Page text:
87 F.3d 247
UNITED STATES of America, Appellee,
Andre Dion JONES, Jr., Appellant.
United States Court of Appeals,
Submitted June 7, 1996.
Decided June 26, 1996.
Andrea K. George, Minneapolis, MN, for appellant.
Margaret H. Chutich, Minneapolis, MN, for appellee.
Before McMILLIAN, WOLLMAN and MURPHY, Circuit Judges.
Andre Dion Jones, Jr., challenges the 151-month sentence imposed by the district court1 after he pleaded guilty to one count of bank robbery, in violation of 18 U.S.C. § 2113(a). Jones contends the district court incorrectly calculated his criminal history and erroneously classified him as a career offender. We affirm.
Jones first argues the district court erred in assessing three criminal history points for each of two state felony convictions. Jones was arrested after committing the first offense, but before committing the second offense. Although Jones received two separate sentences of imprisonment--each greater than one year--execution of both sentences was suspended in favor of probation. Jones's probation on both sentences was later revoked, and he was ordered to serve the original terms of imprisonment concurrently.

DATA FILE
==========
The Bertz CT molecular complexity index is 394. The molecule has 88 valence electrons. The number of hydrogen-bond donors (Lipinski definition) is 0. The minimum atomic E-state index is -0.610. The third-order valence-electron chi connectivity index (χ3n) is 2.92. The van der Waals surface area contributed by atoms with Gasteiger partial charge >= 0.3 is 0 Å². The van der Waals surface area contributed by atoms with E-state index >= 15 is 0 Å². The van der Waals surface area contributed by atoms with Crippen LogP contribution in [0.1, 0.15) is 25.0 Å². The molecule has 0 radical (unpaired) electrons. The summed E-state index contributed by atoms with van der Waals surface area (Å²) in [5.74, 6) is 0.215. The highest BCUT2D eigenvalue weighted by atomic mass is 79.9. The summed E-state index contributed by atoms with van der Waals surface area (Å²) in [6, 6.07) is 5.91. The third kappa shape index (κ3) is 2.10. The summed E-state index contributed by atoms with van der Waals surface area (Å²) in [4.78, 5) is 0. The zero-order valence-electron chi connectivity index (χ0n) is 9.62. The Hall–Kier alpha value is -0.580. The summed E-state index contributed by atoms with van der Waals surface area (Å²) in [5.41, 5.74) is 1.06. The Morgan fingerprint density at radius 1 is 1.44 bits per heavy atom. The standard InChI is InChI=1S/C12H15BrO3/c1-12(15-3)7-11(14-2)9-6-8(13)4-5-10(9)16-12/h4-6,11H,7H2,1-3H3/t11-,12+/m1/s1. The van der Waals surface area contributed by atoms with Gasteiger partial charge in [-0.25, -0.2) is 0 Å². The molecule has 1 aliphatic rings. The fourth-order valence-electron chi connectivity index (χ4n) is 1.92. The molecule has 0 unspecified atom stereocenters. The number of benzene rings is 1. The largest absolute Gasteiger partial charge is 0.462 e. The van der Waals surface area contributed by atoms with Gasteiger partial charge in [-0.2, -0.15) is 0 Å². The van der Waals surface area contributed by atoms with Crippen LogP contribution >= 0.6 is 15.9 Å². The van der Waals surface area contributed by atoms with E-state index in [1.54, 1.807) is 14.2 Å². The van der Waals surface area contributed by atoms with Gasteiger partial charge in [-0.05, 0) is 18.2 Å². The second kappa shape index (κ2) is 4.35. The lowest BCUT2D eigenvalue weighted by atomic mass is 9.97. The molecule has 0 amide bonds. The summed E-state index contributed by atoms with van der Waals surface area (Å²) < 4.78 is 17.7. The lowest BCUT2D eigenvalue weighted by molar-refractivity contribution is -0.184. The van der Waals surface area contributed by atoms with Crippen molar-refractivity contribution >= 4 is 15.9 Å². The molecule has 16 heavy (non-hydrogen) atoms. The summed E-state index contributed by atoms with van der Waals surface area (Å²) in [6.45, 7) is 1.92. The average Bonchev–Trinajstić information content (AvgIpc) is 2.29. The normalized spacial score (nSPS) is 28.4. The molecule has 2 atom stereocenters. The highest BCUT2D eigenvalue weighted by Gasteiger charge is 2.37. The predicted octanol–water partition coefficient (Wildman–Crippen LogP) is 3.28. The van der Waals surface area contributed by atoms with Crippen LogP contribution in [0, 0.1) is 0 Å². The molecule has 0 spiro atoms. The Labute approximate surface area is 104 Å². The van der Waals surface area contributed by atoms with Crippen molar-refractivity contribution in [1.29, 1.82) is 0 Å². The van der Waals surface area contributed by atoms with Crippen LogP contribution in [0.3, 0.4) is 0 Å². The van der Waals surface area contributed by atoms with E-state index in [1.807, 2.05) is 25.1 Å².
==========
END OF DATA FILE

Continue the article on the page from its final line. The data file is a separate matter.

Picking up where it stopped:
Jones argues the offenses were "related" under U.S.S.G. § 4A1.2(a)(2) and comment. (n.3), because the original terms of imprisonment were executed into a single term of imprisonment following his probation revocation. Thus, Jones argues, he should have been assessed three points for only one of the state convictions and only one point for the "related" conviction, pursuant to U.S.S.G. § 4A1.1(f).
We review de novo the district court's construction and interpretation of Chapter Four of the Guidelines, and we review for clear error the district court's application of Chapter Four to the facts. See United States v. Allen, 64 F.3d 411, 413 (8th Cir.1995) (per curiam). We agree with the district court that Jones's two unrelated convictions did not become related by virtue of the probation revocation and concurrent sentencing, and thus we conclude the district court properly assessed three points for each conviction. See U.S.S.G. §§ 4A1.1(a) (requiring court to assess three criminal history points for each "prior sentence of imprisonment" exceeding one year and one month), 4A1.2(a)(1), (b)(1) (defining "prior sentence" and "sentence of imprisonment"), 4A1.2(a)(2) & comment. (n.3) (prior sentences not related if for offenses separated by an intervening arrest); United States v. Aguilera, 48 F.3d 327, 330 (8th Cir.) (only where defendant arrested once for multiple offenses must court ask whether sentences are related), cert. denied, --- U.S. ----, 116 S.Ct. 117, 133 L.Ed.2d 67 (1995).
Because Jones had two prior qualifying felony convictions, see U.S.S.G. § 4B1.1, the district court properly classified Jones as a career offender, see U.S.S.G. § 4B1.2(3)(B) (defining "two prior felony convictions") & comment. (n.4) (provisions of § 4A1.2 are applicable to counting of convictions under § 4B1.1).
Accordingly, the judgment of the district court is affirmed.
The Honorable David S. Doty, United States District Judge for the District of Minnesota